Murray shows the often unknown and unseen humorous side the president Roosevelt and does it with great perfection. His portrayal is one of the great performances of a historical figure in recent years. The one flaw in his award chances may be he happens to be against another fine actor playing an iconic president in Daniel Day-Lewis in Lincoln. It's a story every years where a deserving actor comes away empty handed because someone just happens to be on another level.

Murray's day will come at some point. His commitment to taking great roles and being someone different every time only proves that. Unfortunately we will have to wait a little longer. Loveyourmovies.com

Reviewed by Dan Franzen (dfranzen70) 9 / 10

Franklin Delano Murray.

Hyde Park on Hudson is no mixed bag, as some may have you think. Bill Murray turns in a perfectly mannered, whimsical performance as FDR and is very ably supported by an award-worthy cast that includes Laura Linney and Olivia Williams. It's funny, yes, but it's not a laugh riot, nor is it meant to be. It's a postcard look at a lost time, the first visit of an English monarch to a sitting U.S. president, dappled with a touch of uncertain, unlikely, and illicit romance.

It's a few years before The Big One, WWII, but there's a storm a-brewing in Europe. Everyone knows it, but relations between the U.S. and England have been strained, something about revolting and then fighting in the War of 1812. Ancient history to some but not all, it would seem. At any rate, King George VI and Queen Consort Elizabeth (Samuel West and Olivia Coleman, respectively) travel to America to visit Roosevelt with the intention of securing his support for the upcoming war. But rather than host them in stuffy Washington, DC, FDR (contrary to the real visit) invites his royal guests to his home away from home, Springwood, a stately manor in upstate New York. It happens to be on the Hudson River, or near it, in case the title has tripped you up.

Now, FDR was quite an unusual president. He was the last to serve more than two terms, as the Constitution was amended later. Also, he had polio, which he had contracted as a child. The funny thing is this - people went to great lengths to pretend nothing was wrong with Roosevelt's legs whatsoever. The Emperor had no clothes. Even the press were complicit, gamely waiting for the president to be lowered into the back of a convertible before taking their pictures and asking their questions. Can you imagine that today? The slightest limp by a leader seems to imply a lack of leadership in the minds of some.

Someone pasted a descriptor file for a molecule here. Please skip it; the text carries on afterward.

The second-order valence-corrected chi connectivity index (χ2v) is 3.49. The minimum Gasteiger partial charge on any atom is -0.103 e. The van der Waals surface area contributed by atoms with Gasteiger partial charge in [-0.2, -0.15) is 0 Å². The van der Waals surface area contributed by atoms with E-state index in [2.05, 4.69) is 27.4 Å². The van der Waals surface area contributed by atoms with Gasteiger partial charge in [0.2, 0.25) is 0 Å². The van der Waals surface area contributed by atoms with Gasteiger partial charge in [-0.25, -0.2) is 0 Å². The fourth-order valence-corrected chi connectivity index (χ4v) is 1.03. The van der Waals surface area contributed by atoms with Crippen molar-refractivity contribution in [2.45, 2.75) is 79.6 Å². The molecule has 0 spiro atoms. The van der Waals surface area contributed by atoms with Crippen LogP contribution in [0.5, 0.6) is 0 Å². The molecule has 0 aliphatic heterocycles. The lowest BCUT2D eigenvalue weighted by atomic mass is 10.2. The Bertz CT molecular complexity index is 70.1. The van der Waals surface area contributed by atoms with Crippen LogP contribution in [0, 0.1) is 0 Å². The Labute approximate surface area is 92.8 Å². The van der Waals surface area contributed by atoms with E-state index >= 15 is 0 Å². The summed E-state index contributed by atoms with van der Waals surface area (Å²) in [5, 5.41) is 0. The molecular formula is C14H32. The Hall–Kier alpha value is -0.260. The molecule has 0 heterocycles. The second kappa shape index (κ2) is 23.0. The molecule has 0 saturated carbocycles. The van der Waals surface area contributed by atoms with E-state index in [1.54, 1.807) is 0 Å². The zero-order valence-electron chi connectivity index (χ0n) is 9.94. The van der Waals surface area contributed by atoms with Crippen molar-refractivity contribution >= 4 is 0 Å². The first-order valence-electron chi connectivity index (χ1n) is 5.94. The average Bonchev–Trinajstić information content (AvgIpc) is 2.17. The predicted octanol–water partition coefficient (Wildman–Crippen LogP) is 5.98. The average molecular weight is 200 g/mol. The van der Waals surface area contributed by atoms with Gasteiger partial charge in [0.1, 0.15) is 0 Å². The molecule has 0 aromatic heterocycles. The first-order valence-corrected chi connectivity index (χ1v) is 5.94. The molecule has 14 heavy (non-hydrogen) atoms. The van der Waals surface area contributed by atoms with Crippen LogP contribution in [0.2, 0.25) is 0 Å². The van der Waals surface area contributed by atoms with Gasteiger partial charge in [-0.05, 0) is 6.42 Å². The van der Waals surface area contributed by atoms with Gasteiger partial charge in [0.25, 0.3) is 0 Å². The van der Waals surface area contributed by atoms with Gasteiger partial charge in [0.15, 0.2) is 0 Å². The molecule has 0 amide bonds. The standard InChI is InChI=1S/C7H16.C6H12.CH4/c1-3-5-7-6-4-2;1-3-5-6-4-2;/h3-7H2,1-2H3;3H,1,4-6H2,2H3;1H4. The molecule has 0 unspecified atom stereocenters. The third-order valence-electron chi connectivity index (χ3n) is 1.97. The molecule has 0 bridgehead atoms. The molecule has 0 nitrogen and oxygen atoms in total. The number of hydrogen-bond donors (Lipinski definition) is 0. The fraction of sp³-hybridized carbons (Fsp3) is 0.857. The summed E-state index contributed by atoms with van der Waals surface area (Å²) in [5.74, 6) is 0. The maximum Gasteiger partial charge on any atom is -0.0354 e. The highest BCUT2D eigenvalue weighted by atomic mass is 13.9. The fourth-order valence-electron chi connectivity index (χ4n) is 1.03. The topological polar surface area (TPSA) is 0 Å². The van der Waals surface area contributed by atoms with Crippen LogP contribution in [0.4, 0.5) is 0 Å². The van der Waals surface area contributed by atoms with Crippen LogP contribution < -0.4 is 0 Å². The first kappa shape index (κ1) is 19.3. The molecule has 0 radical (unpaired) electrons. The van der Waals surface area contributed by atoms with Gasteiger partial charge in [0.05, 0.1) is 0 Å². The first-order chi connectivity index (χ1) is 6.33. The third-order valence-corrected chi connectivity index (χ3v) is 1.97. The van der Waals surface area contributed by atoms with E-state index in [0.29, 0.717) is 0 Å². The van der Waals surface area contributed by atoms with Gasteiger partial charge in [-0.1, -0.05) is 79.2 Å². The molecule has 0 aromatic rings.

And so it was at the time, only not. The nation turned its eyes to Roosevelt as a resolute, optimistic leader, a man who could help them finally rid themselves of that awful Depression, and so they gladly ignore whatever shortcomings he may have. The king of England, meanwhile, is in a similar situation. He is the same George depicted in The King's Speech - you know, the one about the king who stuttered? FDR, who is much older, is not as self conscious about his malady as he used to be, whereas poor George is practically frozen by his own. Now, recall that the king and queen are visiting to gain the support of America; FDR already knows this. He could easily just issue a statement to the effect that the USA would help England in any way it could, but he chooses to host royalty instead. He wishes to meet the man beneath the crown, and he wishes to size him up.

Enter into the fray a quite-distant cousin of FDR, a Daisy Stuckley (Linney), who narrates the story. Daisy is introduced to the president, and somehow they find a connection. Daisy, like the arriving king, is also unsure of herself, a bit of an ugly duckling among the glamor of the president's residence. They find in each other a kindred spirit. Franklin is more or less estranged from his saintly wife Eleanor at this point (they live in separate houses in New York!), and although he cannot walk, he does enjoy him some female company.

But what is this story really about, anyway? It depends on your own perspective. Some will see this as a docudrama reflecting the meeting of two leaders (and their wives); some will see it as a comedy, an intelligent, subtle comedy with a barely smirking Bill Murray. Others still will find romance in almost every scene, no matter who the players, no matter where the setting.

Murray deserves an Oscar nomination here, and perhaps the Academy will make up for their Lost in Translation snub. Linney does as well; her Daisy never undergoes a sudden transformation into a woman with a real backbone. She seems sad much of the time, working in the White House with tightened lips. Her life appears joyless; that is, until she has some alone time with Franklin, whence a window to a sunnier day slowly opens.

Hyde Park on Hudson is a gorgeous movie with a splendid, bemused, and convincing performance by Bill Murray as our 32nd president and endearing, exhilarating role for Laura Linney. Each should be richly rewarded come award time.